Smart money is on smart grids for local utilities
UAE energy spend expected to top $925 billion over the next decade
The importance of shared knowledge, whereby developing markets across the Middle East can learn from the experiences of more developed nations in creating their own ‘smart grids’ was under discussion at the Middle East Electricity 2011 Leaders’ Forum, at the Dubai International Exhibition Centre yesterday.
Specifically, adapting conventional power grids to integrate with alternative, renewable energy sources was one of the key issues, as surging power demand places the emphasis on sustainable energy in supplementing power supplied by conventional hydrocarbon-based sources.
Scott Minos, Senior Policy and Communications Specialist, US Department of Energy, was one of the keynote speakers at the forum. He gave an overview of the US experience in modernising and transforming its grid for renewable sources of energy including solar, wind and hydro-electric power.
“As a nation, we started out with lots of very small urban pockets, so unfortunately our electricity grid was created in a very patchwork manner. This has meant we now have to go back and modernise this in making it compatible with new energy technologies,” Minos said.
An additional challenge faced in the US related to the lack of a federalised energy regulatory framework, which means each state has created its own strategy, with little standardisation across the nation.
“The National United States grid developed incrementally, in response to local load growth, meaning that today there are 180,000 miles of transmission line and 14,000 transmission substations, with a distribution grid of over 100 million loads connecting these, comprising residential, industrial and commercial customers,” added Minos.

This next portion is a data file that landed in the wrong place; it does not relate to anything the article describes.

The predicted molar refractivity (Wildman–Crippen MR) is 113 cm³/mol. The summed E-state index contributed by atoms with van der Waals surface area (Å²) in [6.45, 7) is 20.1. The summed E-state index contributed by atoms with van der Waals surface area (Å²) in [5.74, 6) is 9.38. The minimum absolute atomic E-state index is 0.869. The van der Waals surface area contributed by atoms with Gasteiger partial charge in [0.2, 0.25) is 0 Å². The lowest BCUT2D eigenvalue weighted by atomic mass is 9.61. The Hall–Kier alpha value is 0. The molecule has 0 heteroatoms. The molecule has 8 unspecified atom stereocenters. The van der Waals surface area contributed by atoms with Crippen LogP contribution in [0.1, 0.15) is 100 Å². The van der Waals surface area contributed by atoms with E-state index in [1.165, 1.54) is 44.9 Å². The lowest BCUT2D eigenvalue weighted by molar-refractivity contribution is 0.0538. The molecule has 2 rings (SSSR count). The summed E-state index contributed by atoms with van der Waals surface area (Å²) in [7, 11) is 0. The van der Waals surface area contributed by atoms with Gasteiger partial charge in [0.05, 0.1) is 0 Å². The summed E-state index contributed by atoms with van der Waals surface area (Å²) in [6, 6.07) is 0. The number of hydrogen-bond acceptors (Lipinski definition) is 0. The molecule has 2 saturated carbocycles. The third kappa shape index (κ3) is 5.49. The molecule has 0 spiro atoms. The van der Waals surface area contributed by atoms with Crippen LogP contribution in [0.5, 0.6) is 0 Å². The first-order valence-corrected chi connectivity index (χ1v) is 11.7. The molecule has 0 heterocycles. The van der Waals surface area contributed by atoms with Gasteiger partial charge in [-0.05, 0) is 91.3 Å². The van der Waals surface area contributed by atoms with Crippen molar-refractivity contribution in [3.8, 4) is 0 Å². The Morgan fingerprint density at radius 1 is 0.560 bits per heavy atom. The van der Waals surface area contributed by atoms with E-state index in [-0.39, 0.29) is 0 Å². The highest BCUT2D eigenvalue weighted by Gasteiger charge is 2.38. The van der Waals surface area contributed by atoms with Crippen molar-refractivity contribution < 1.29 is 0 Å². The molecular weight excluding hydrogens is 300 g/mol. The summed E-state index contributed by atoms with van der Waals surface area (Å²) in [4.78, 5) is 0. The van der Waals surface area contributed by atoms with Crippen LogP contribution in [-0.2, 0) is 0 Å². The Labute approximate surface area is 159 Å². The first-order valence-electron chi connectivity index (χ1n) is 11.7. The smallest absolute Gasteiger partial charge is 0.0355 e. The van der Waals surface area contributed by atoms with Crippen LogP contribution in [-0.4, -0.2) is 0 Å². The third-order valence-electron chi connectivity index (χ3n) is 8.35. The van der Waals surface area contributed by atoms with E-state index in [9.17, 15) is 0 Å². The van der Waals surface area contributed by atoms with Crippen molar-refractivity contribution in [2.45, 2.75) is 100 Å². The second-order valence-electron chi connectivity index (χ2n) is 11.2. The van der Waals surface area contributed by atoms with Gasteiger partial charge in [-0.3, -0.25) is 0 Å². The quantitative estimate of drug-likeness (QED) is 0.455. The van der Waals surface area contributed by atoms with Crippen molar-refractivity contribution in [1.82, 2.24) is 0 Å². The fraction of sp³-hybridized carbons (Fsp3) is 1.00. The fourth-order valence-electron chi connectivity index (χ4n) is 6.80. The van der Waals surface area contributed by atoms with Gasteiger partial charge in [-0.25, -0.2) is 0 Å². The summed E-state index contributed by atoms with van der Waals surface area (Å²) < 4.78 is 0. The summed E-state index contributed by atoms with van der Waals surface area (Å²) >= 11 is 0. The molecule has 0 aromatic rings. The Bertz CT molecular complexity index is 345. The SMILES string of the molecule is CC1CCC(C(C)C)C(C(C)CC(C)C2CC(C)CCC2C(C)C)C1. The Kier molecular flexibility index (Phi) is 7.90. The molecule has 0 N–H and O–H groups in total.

Applying his comments to the Gulf region highlights the importance of a new strategic approach, which places sustainability, efficiency and diversity at the centre of GCC energy policy.
In the UAE and other parts of the Gulf, structures such as Private Public Partnerships (PPP) are beginning to play an integral support role in the development of energy programmes.
“Governments and private companies benefit from PPPs. The government part-privatises the project saving development costs and limiting its longer term operational commitment. The contractor gets an equity stake and readily available finance from the government, allowing it to complete the project,” said Anita Mathews, Exhibition Director, Middle East Electricity 2011.
In the UAE, where $926 billion has been committed to energy spending over the next decade, two energy alternatives that have been embraced are solar and nuclear power. Masdar, the UAE capital city’s ambitious carbon-neutral energy project, is currently developing the largest concentrated solar power plant, which is due for completion within the next two to three years.
Major construction projects across Dubai are also utilising solar power in new ways, including the iconic Burj Khalifa. The world’s tallest building uses solar panels to heat 140,000 litres of water every day, saving the energy equivalent of 3,200 kilo watts per day and 690 mega watts per annum.
“The demand for energy and potable water throughout the region is growing significantly and inextricably linked. With an average of 38% of the GCC population under 14 years of age, regional governments will face severe water shortages if nothing is done. Desalination plants remain the most popular choice to produce potable water, which of course in turn will need sustainable power,” added Mathews.
Middle East Electricity 2011 features 1,000 exhibitors from 58 countries and is expecting around 50,000 trade visitors over the three-day show.